What is the most current maintenance treatment of injured joints? Should injured joints get annual injections?
Human joints are complex ecosystems composed of bone, articular cartilage, soft tissues of ligaments, meniscus, tendons, and a joint lining of synovium. The biochemistry and biomechanics of these structures are deeply interrelated. A disturbance in one part affects all of them. A joint injury, whether or minor or major, is sensed and responded to by each of the systems. When the injury endures, overwhelming the natural healing response, degradative enzymes and biomechanical stresses take over the reparative process. The slow degeneration that leads to arthritis begins.
The question is: Other than direct surgical repair, can any lifestyle change, nutritional supplement, or injection affect the natural history of joint injury?
Weight loss is clearly disease-modifying—but that is due primarily to the biomechanical effect of reducing loading forces on the joint surfaces. That effect can be dramatic, with a 10-pound weight loss taking up to 50 lbs. of stress off the knee during the 2-3 million steps per year taken by the average person. Reducing loading saves joints, as it can prevent injury from occurring in the first place.
Decades of research on anti-inflammatory diets and oral supplements of glucosamine and chondroitin sulfate indicate that the symptoms of joint inflammation can be positively affected by diets and supplements. The disease process itself, however, cannot. Simply put, there is no data showing that diets or oral supplements are disease-modifying.
Direct injections of lubricants, growth factors, nutrients, and progenitor cells are in a different league than oral supplements or diets. They have measurable effects on the cells in the joint tissues and recruit stem-cell-derived self-repair cells from around the body to the joint. Our recent double-blind randomized trial of injections of amniotic fluid and hyaluronic acid demonstrated local biochemical effects, as well as one year of symptomatic relief in 80% of the arthritic patients in the study. The reasons for this prolonged effect are under study. The fact is, however, that the cells that respond to the injections are not just transient repair cells; they are instructional, meaning they induce long-term changes in the joint tissues. This concept of instructional cells that, once recruited to a site of injury or arthritis, change the function of the resident cells to induce a long-term effect is a potent concept in tissue regeneration. It may provide the basis for true regrowth of damaged and severed limbs, brain tissue, and other tissues previously thought to be irreparable.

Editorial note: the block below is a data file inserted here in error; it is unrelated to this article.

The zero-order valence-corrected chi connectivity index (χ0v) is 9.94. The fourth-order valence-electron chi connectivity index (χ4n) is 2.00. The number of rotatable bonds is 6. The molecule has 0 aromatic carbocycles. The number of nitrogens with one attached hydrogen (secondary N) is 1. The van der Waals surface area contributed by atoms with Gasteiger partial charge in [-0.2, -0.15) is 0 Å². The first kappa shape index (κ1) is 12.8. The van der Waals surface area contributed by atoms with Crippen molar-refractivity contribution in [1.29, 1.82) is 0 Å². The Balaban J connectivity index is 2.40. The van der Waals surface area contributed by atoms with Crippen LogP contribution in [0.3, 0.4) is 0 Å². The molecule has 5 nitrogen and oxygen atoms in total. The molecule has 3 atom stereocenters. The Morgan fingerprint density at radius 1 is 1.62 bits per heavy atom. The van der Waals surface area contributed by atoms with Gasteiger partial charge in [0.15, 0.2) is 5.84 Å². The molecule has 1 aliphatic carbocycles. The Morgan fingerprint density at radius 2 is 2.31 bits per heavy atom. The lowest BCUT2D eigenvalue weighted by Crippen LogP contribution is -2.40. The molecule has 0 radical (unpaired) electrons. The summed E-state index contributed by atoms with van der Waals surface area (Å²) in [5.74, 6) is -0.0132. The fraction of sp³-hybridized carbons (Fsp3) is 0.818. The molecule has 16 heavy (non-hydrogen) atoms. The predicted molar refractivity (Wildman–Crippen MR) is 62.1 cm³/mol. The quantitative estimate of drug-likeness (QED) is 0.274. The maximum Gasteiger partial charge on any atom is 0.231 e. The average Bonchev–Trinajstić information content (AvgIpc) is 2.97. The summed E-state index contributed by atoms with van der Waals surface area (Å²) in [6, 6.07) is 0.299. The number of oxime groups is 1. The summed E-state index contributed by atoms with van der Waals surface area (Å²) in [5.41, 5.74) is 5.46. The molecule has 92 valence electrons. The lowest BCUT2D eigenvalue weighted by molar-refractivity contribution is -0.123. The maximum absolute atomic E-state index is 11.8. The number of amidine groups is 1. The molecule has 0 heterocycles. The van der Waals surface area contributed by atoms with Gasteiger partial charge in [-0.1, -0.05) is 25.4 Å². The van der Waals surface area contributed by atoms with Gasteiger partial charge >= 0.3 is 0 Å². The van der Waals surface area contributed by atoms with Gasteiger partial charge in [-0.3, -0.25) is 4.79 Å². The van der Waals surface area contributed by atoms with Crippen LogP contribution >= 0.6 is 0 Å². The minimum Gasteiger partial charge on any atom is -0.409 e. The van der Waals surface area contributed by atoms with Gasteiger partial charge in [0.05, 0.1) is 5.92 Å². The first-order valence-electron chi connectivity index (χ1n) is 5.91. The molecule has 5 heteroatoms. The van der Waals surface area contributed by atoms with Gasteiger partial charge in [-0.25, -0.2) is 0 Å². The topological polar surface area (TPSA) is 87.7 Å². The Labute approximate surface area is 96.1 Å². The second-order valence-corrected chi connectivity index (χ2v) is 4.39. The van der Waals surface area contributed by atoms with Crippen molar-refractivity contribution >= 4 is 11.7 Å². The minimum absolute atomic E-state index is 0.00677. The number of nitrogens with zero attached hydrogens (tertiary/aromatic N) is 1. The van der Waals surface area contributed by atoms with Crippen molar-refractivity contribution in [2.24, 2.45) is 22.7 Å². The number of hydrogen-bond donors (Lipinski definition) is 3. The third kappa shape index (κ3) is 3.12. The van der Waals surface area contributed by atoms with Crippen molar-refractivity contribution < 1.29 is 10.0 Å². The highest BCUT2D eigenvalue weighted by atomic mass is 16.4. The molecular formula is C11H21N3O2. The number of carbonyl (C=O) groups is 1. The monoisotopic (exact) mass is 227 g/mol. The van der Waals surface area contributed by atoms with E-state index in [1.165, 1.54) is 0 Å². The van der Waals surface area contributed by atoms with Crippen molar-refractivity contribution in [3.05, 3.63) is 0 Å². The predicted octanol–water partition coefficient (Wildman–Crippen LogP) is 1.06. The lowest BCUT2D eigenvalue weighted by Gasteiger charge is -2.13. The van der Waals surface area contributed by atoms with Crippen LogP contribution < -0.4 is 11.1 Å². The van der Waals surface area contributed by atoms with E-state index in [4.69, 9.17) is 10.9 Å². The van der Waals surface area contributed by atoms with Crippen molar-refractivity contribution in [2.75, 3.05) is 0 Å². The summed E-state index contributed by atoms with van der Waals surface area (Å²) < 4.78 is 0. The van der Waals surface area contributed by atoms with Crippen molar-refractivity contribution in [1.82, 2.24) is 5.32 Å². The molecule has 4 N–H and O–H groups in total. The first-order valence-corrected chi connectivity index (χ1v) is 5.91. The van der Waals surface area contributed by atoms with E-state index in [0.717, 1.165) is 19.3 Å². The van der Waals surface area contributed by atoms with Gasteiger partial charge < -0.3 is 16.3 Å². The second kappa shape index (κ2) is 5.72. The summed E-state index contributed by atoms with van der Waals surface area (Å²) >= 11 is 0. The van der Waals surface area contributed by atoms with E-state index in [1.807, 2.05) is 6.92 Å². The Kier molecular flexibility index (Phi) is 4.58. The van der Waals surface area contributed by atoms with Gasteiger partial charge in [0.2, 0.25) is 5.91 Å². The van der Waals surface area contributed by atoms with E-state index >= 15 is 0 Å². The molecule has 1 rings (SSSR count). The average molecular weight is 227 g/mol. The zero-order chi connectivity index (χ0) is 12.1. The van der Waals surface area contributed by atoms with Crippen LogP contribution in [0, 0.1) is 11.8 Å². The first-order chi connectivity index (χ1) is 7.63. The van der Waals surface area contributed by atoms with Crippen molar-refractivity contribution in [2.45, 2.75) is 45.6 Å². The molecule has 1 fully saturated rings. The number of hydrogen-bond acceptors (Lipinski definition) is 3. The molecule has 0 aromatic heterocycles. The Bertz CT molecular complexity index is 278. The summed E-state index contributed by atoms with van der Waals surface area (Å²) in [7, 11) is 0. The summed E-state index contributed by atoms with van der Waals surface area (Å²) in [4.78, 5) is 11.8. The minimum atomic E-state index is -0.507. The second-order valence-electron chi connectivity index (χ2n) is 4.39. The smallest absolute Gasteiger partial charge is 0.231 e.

If single injections can produce lasting effects, should injections become an annual or regular therapy for injured and arthritic joints? The answer is not yet clear, since the content of the injections is evolving and the costs are still relatively high. That said, the range of symptom and disease modification demonstrated in studies of a variety of anabolic therapies—including PRP, amniotic fluid, Wharton’s Jelly, and others—seems to be growing exponentially. And complications are so infrequent that they are almost impossible to find in the literature. This rarely happens in any new therapy. “All upside and no downside” may sound like a fountain of youth fantasy—yet it does appear that the new strategy of feeding the joints, lubricating the tissues, and recruiting self-repair cells is a far more logical approach then letting joints degrade after injury, ultimately requiring artificial joint replacement.
There are a growing number of arthritic patients who come in for their annual “augmented lube” job before ski season. They are delaying their joint surgery, since the injections provide so much relief. These injections will continue to get better, leading to a place where the “lube” means “boost,” and joint health is not merely maintained but improved. The anabolic era of sports medicine and joint care is in full swing.
Views expressed above are the author’s own.
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